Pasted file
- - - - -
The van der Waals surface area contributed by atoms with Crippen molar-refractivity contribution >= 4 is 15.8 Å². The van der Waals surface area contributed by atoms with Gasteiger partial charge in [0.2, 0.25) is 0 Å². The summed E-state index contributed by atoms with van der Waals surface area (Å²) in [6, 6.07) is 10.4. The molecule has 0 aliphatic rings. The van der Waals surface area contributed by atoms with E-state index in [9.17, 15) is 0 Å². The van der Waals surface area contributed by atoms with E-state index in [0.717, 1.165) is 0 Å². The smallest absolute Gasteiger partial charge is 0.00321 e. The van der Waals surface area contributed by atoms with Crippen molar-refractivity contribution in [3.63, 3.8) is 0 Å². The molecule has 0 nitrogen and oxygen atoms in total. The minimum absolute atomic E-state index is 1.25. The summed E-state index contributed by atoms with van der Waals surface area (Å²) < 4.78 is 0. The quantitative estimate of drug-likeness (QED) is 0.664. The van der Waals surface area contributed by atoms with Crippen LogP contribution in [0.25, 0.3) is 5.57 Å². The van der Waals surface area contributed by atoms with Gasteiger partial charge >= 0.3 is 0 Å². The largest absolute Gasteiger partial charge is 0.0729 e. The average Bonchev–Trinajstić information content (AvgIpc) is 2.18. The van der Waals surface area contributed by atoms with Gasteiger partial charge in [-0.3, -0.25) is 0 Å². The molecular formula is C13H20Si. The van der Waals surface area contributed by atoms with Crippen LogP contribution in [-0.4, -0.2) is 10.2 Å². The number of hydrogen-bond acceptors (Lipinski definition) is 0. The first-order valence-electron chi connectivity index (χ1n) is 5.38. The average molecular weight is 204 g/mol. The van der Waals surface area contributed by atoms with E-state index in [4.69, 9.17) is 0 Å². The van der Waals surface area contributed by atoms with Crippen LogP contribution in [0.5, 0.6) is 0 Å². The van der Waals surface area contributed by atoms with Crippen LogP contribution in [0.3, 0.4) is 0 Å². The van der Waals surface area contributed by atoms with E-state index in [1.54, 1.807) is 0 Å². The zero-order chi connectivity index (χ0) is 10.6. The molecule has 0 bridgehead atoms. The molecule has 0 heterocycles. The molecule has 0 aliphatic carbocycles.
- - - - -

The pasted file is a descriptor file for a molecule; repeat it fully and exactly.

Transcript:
The van der Waals surface area contributed by atoms with Crippen molar-refractivity contribution >= 4 is 15.8 Å². The van der Waals surface area contributed by atoms with Gasteiger partial charge in [0.2, 0.25) is 0 Å². The summed E-state index contributed by atoms with van der Waals surface area (Å²) in [6, 6.07) is 10.4. The molecule has 0 aliphatic rings. The van der Waals surface area contributed by atoms with E-state index in [9.17, 15) is 0 Å². The van der Waals surface area contributed by atoms with E-state index in [0.717, 1.165) is 0 Å². The smallest absolute Gasteiger partial charge is 0.00321 e. The van der Waals surface area contributed by atoms with Crippen molar-refractivity contribution in [3.63, 3.8) is 0 Å². The molecule has 0 nitrogen and oxygen atoms in total. The minimum absolute atomic E-state index is 1.25. The summed E-state index contributed by atoms with van der Waals surface area (Å²) < 4.78 is 0. The quantitative estimate of drug-likeness (QED) is 0.664. The van der Waals surface area contributed by atoms with Crippen LogP contribution in [0.25, 0.3) is 5.57 Å². The van der Waals surface area contributed by atoms with Gasteiger partial charge >= 0.3 is 0 Å². The largest absolute Gasteiger partial charge is 0.0729 e. The average Bonchev–Trinajstić information content (AvgIpc) is 2.18. The van der Waals surface area contributed by atoms with Gasteiger partial charge in [-0.3, -0.25) is 0 Å². The molecular formula is C13H20Si. The van der Waals surface area contributed by atoms with Crippen LogP contribution in [-0.4, -0.2) is 10.2 Å². The number of hydrogen-bond acceptors (Lipinski definition) is 0. The first-order valence-electron chi connectivity index (χ1n) is 5.38. The average molecular weight is 204 g/mol. The van der Waals surface area contributed by atoms with E-state index in [4.69, 9.17) is 0 Å². The van der Waals surface area contributed by atoms with Crippen LogP contribution in [0.5, 0.6) is 0 Å². The van der Waals surface area contributed by atoms with Crippen LogP contribution in [0.3, 0.4) is 0 Å². The van der Waals surface area contributed by atoms with E-state index in [1.54, 1.807) is 0 Å². The zero-order chi connectivity index (χ0) is 10.6. The molecule has 0 bridgehead atoms. The molecule has 0 heterocycles. The molecule has 0 aliphatic carbocycles.